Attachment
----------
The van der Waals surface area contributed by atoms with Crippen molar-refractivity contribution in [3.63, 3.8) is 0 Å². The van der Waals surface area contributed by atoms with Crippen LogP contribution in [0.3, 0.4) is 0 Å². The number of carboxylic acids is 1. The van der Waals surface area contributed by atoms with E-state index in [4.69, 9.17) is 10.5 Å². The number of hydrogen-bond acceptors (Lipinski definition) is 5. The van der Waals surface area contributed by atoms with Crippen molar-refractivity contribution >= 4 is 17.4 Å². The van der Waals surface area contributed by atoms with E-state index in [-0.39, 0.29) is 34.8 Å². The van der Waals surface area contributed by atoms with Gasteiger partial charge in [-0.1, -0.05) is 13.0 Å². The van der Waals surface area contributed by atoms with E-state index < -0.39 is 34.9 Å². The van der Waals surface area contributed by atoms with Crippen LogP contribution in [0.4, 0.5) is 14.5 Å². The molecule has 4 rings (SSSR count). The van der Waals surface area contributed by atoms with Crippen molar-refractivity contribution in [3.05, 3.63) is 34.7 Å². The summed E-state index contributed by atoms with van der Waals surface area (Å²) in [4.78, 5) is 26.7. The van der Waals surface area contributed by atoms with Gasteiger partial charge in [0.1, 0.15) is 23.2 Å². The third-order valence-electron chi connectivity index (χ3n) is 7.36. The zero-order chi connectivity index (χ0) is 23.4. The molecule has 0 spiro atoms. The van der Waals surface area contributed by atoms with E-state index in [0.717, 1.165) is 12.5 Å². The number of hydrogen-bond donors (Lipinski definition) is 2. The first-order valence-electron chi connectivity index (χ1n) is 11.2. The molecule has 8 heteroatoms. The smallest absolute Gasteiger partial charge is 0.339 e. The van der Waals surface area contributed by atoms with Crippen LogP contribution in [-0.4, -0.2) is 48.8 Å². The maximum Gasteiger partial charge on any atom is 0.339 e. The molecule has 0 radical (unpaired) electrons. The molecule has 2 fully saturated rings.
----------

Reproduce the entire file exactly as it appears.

The van der Waals surface area contributed by atoms with Crippen molar-refractivity contribution in [3.63, 3.8) is 0 Å². The van der Waals surface area contributed by atoms with Crippen LogP contribution in [0.3, 0.4) is 0 Å². The number of carboxylic acids is 1. The van der Waals surface area contributed by atoms with E-state index in [4.69, 9.17) is 10.5 Å². The number of hydrogen-bond acceptors (Lipinski definition) is 5. The van der Waals surface area contributed by atoms with Crippen molar-refractivity contribution >= 4 is 17.4 Å². The van der Waals surface area contributed by atoms with E-state index in [-0.39, 0.29) is 34.8 Å². The van der Waals surface area contributed by atoms with Gasteiger partial charge in [-0.1, -0.05) is 13.0 Å². The van der Waals surface area contributed by atoms with E-state index < -0.39 is 34.9 Å². The van der Waals surface area contributed by atoms with Crippen LogP contribution in [0.4, 0.5) is 14.5 Å². The molecule has 4 rings (SSSR count). The van der Waals surface area contributed by atoms with Crippen molar-refractivity contribution in [3.05, 3.63) is 34.7 Å². The summed E-state index contributed by atoms with van der Waals surface area (Å²) in [4.78, 5) is 26.7. The van der Waals surface area contributed by atoms with Gasteiger partial charge in [0.1, 0.15) is 23.2 Å². The third-order valence-electron chi connectivity index (χ3n) is 7.36. The zero-order chi connectivity index (χ0) is 23.4. The molecule has 0 spiro atoms. The van der Waals surface area contributed by atoms with E-state index in [0.717, 1.165) is 12.5 Å². The number of hydrogen-bond donors (Lipinski definition) is 2. The first-order valence-electron chi connectivity index (χ1n) is 11.2. The molecule has 8 heteroatoms. The smallest absolute Gasteiger partial charge is 0.339 e. The van der Waals surface area contributed by atoms with Crippen LogP contribution in [-0.4, -0.2) is 48.8 Å². The maximum Gasteiger partial charge on any atom is 0.339 e. The molecule has 0 radical (unpaired) electrons. The molecule has 2 fully saturated rings.